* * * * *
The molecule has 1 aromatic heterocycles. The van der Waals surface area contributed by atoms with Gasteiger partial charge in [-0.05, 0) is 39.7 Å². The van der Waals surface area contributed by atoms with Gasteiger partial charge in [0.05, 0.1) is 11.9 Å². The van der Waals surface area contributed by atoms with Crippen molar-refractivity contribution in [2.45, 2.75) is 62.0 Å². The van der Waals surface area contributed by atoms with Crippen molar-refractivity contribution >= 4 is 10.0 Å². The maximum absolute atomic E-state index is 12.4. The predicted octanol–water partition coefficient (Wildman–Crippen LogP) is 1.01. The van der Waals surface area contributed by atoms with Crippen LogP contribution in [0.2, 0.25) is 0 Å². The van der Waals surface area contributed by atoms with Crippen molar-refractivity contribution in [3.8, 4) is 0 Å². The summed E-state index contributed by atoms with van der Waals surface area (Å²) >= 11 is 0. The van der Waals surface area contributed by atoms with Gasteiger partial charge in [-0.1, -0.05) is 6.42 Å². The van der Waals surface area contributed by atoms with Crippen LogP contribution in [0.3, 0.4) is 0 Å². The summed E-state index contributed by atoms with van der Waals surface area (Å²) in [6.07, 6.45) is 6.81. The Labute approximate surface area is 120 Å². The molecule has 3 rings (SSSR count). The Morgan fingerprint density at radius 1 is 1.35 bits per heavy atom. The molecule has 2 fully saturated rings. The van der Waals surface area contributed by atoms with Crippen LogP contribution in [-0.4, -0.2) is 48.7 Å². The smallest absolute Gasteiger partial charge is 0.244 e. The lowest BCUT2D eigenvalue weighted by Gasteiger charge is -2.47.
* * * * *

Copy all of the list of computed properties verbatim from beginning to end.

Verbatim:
The molecule has 1 aromatic heterocycles. The van der Waals surface area contributed by atoms with Gasteiger partial charge in [-0.05, 0) is 39.7 Å². The van der Waals surface area contributed by atoms with Gasteiger partial charge in [0.05, 0.1) is 11.9 Å². The van der Waals surface area contributed by atoms with Crippen molar-refractivity contribution in [2.45, 2.75) is 62.0 Å². The van der Waals surface area contributed by atoms with Crippen molar-refractivity contribution >= 4 is 10.0 Å². The maximum absolute atomic E-state index is 12.4. The predicted octanol–water partition coefficient (Wildman–Crippen LogP) is 1.01. The van der Waals surface area contributed by atoms with Crippen LogP contribution in [0.2, 0.25) is 0 Å². The van der Waals surface area contributed by atoms with Crippen molar-refractivity contribution in [3.8, 4) is 0 Å². The summed E-state index contributed by atoms with van der Waals surface area (Å²) >= 11 is 0. The van der Waals surface area contributed by atoms with Gasteiger partial charge in [-0.1, -0.05) is 6.42 Å². The van der Waals surface area contributed by atoms with Crippen LogP contribution in [0.3, 0.4) is 0 Å². The summed E-state index contributed by atoms with van der Waals surface area (Å²) in [6.07, 6.45) is 6.81. The Labute approximate surface area is 120 Å². The molecule has 3 rings (SSSR count). The Morgan fingerprint density at radius 1 is 1.35 bits per heavy atom. The molecule has 2 fully saturated rings. The van der Waals surface area contributed by atoms with Crippen LogP contribution in [-0.4, -0.2) is 48.7 Å². The smallest absolute Gasteiger partial charge is 0.244 e. The lowest BCUT2D eigenvalue weighted by Gasteiger charge is -2.47.